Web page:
On the back is the battery compartment and AC adapter socket. You also get a line in (to play along with your MP3 player or phone) and a headphone / line out that is cabinet voiced to give it a fuller sound than just a straight line.

Boss Katana Mini Ukulele Amplifier back

Other than that it comes housed in a very plasticky feeling case, and even the grille is plastic (though that WILL protect the speaker).  I also don't like how flimsy the on-off switch feels either. Still, Roland quality and all that, it will still likely be bombproof and the handle is very secure (not that it is at ALL heavy to carry at only 1.2kg!). Still, it feels like if I dropped this on concrete it would likely crack somewhere. I say that because I HAVE dropped the Roland Mobile Cube on a pavement and it didn't really even suffer a scratch... Still, this is nice enough, and REALLY small - much smaller than the Roland Mobile Cube, without going into the 'toy' speaker sizes. It comes in at only £90 against the current price of £150 for the Roland.

In use - I found the clean channel is nice and uncoloured with a basic piezo pickup. The tone section will allow you to tweak that further, but I was impressed as it was. It's pretty loud too, though would not likely stand up to busking outdoors. Perfect for a uke jam though with a solid body electric through it. It surprised me.

The fun comes (if this is your bag) with the gain and crunch settings. These crank things up to RAWK level with some real fuzz going on on the Crunch setting and more screaming sustains on the Brown setting. Sure, they sound 'small' and very digital, but heck, they are a lot of fun. I would say that with a piezo pickup, fingerpicked melodies sound really odd and warbly on high gain, but that is as much a fault with piezo pickups and ukes - they don't have sustain to start with! Strummed though it's a hoot to play rock riffs.  And then there is that volume.  I recorded the video below two floors away from my wife in the house on a low setting and she mentioned it was very loud. Still, houses can be deceiving and I suspect it would be a bit lost outdoors, but it's certainly passable for home use.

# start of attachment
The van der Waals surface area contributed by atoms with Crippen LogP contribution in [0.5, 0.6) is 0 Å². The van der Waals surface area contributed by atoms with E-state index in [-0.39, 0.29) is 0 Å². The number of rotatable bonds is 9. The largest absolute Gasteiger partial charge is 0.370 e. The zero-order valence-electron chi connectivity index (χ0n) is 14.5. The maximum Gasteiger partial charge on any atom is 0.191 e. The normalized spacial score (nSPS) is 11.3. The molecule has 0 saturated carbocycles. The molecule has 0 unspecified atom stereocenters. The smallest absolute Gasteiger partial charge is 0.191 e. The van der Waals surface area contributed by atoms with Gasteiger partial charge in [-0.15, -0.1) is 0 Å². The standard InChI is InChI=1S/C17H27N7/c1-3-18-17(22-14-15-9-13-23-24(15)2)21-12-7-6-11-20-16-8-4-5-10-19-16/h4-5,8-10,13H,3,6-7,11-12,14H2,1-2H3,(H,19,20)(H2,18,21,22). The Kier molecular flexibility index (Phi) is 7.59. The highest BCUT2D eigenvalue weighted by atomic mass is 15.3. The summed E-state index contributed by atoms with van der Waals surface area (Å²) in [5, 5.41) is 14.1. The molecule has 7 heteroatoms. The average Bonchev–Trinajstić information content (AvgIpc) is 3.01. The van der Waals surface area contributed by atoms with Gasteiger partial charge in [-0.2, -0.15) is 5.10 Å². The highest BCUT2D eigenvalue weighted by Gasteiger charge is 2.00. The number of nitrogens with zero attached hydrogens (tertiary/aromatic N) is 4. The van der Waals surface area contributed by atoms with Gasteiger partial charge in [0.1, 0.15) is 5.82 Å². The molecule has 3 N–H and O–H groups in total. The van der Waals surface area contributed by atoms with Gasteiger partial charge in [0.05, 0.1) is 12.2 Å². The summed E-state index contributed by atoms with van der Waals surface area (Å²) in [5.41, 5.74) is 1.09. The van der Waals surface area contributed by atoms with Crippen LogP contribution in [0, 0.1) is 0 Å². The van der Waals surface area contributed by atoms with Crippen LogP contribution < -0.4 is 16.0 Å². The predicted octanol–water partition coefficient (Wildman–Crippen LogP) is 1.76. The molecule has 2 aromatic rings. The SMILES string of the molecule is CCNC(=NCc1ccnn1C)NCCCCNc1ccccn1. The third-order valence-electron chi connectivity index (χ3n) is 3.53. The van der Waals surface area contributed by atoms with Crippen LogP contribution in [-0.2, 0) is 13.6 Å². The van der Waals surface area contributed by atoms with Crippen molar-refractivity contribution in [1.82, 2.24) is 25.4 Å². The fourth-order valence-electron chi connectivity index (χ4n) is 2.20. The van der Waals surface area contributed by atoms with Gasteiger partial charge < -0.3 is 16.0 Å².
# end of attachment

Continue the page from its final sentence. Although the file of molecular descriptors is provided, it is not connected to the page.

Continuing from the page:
Boss Katana Mini Ukulele Amplifier controls

The feature which I feel is a bit pointless is the delay section. Sure you can get some basic repeats going but nothing more than that. The level didn't seem to change much for me and was either on or off, though the time delay does adjust it and it's more fun to my ears with a fast repeat. Still, it's no match for a basic delay pedal if this is your thing. The Roland Mobile Cube has a lot more on offer in the way of effects, adding in reverb and chorus too. Still, when space is reduced, something has to give. 

All in all, I like it and am now using it as a matter of course on electric uke reviews because it is so small for my recording space and will not overpower mic too easily - it just sits tucked next to me and doesn't require more setting up and placement. It's just there, ready to go. So for me it works well. For you, if you are looking for a bit of fun, bedroom practice,  small gigs (old-folks homes?) or just something to allow you to be heard with your new solid body for not a lot of money, it will likely serve you well too. I think I would still recommend the Roland Mobile Cube over this for a bit more oomph, a microphone input and more control (albeit without a mid control knob), but if all you want to do is make your uke a bit louder in a small setting, this is well worth a look.